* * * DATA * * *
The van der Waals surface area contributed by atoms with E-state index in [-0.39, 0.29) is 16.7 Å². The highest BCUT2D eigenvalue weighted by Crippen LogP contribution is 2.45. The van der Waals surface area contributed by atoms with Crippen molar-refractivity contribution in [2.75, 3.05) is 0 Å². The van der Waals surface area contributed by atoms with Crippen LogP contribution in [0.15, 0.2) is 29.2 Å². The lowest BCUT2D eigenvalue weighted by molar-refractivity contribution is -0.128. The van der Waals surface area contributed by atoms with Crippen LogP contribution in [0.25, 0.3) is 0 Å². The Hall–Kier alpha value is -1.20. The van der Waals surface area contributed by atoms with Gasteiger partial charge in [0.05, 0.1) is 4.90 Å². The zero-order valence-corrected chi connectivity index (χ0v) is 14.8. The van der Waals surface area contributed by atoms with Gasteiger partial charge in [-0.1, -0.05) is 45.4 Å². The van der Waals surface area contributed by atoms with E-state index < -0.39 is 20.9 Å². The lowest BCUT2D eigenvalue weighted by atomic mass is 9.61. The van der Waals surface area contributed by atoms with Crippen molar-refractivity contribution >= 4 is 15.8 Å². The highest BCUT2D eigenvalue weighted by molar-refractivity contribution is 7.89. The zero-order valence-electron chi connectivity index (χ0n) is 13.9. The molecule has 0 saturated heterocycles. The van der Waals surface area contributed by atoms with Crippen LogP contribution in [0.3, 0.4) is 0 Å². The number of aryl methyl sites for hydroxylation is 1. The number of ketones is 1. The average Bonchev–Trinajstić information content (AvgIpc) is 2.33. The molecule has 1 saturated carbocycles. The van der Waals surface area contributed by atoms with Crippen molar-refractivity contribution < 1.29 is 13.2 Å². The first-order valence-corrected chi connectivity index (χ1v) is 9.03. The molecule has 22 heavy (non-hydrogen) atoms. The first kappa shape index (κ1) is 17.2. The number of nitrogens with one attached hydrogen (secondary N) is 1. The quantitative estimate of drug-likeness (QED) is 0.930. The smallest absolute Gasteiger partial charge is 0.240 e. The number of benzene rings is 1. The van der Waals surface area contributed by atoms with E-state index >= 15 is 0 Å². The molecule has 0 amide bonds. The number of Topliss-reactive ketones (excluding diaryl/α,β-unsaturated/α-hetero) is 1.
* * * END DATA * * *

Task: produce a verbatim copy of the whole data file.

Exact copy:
The van der Waals surface area contributed by atoms with E-state index in [-0.39, 0.29) is 16.7 Å². The highest BCUT2D eigenvalue weighted by Crippen LogP contribution is 2.45. The van der Waals surface area contributed by atoms with Crippen molar-refractivity contribution in [2.75, 3.05) is 0 Å². The van der Waals surface area contributed by atoms with Crippen LogP contribution in [0.15, 0.2) is 29.2 Å². The lowest BCUT2D eigenvalue weighted by molar-refractivity contribution is -0.128. The van der Waals surface area contributed by atoms with Crippen LogP contribution in [0.25, 0.3) is 0 Å². The Hall–Kier alpha value is -1.20. The van der Waals surface area contributed by atoms with Gasteiger partial charge in [0.05, 0.1) is 4.90 Å². The zero-order valence-corrected chi connectivity index (χ0v) is 14.8. The van der Waals surface area contributed by atoms with Gasteiger partial charge in [-0.1, -0.05) is 45.4 Å². The van der Waals surface area contributed by atoms with E-state index < -0.39 is 20.9 Å². The lowest BCUT2D eigenvalue weighted by atomic mass is 9.61. The van der Waals surface area contributed by atoms with Crippen molar-refractivity contribution >= 4 is 15.8 Å². The highest BCUT2D eigenvalue weighted by molar-refractivity contribution is 7.89. The zero-order valence-electron chi connectivity index (χ0n) is 13.9. The molecule has 0 saturated heterocycles. The van der Waals surface area contributed by atoms with Crippen LogP contribution in [0.3, 0.4) is 0 Å². The number of aryl methyl sites for hydroxylation is 1. The number of ketones is 1. The average Bonchev–Trinajstić information content (AvgIpc) is 2.33. The molecule has 1 saturated carbocycles. The van der Waals surface area contributed by atoms with Crippen molar-refractivity contribution < 1.29 is 13.2 Å². The first-order valence-corrected chi connectivity index (χ1v) is 9.03. The molecule has 22 heavy (non-hydrogen) atoms. The first kappa shape index (κ1) is 17.2. The number of nitrogens with one attached hydrogen (secondary N) is 1. The quantitative estimate of drug-likeness (QED) is 0.930. The smallest absolute Gasteiger partial charge is 0.240 e. The number of benzene rings is 1. The van der Waals surface area contributed by atoms with E-state index >= 15 is 0 Å². The molecule has 0 amide bonds. The number of Topliss-reactive ketones (excluding diaryl/α,β-unsaturated/α-hetero) is 1.